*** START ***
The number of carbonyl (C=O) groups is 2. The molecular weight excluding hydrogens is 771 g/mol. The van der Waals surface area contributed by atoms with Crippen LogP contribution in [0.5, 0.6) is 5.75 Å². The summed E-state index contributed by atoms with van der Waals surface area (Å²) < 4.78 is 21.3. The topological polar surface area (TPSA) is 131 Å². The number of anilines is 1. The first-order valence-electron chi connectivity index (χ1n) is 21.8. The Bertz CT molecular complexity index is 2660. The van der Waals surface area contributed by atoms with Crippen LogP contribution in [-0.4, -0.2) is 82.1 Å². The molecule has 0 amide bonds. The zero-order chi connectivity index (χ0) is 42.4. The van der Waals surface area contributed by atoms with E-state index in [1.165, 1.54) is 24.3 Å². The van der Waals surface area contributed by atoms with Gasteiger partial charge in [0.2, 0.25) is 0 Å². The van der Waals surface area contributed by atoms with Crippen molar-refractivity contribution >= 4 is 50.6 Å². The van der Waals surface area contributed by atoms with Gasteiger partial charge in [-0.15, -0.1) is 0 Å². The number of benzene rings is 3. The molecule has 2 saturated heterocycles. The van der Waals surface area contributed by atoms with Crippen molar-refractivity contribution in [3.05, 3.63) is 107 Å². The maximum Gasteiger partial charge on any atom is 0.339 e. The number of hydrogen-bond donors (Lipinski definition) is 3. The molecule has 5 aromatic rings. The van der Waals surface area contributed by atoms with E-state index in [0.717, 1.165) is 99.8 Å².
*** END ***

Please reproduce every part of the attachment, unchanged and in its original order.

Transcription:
The number of carbonyl (C=O) groups is 2. The molecular weight excluding hydrogens is 771 g/mol. The van der Waals surface area contributed by atoms with Crippen LogP contribution in [0.5, 0.6) is 5.75 Å². The summed E-state index contributed by atoms with van der Waals surface area (Å²) < 4.78 is 21.3. The topological polar surface area (TPSA) is 131 Å². The number of anilines is 1. The first-order valence-electron chi connectivity index (χ1n) is 21.8. The Bertz CT molecular complexity index is 2660. The van der Waals surface area contributed by atoms with Crippen LogP contribution in [-0.4, -0.2) is 82.1 Å². The molecule has 0 amide bonds. The zero-order chi connectivity index (χ0) is 42.4. The van der Waals surface area contributed by atoms with E-state index in [1.165, 1.54) is 24.3 Å². The van der Waals surface area contributed by atoms with Gasteiger partial charge in [0.2, 0.25) is 0 Å². The van der Waals surface area contributed by atoms with Crippen molar-refractivity contribution >= 4 is 50.6 Å². The van der Waals surface area contributed by atoms with Gasteiger partial charge in [-0.15, -0.1) is 0 Å². The number of benzene rings is 3. The molecule has 2 saturated heterocycles. The van der Waals surface area contributed by atoms with Crippen molar-refractivity contribution in [3.05, 3.63) is 107 Å². The maximum Gasteiger partial charge on any atom is 0.339 e. The number of hydrogen-bond donors (Lipinski definition) is 3. The molecule has 5 aromatic rings. The van der Waals surface area contributed by atoms with E-state index in [0.717, 1.165) is 99.8 Å².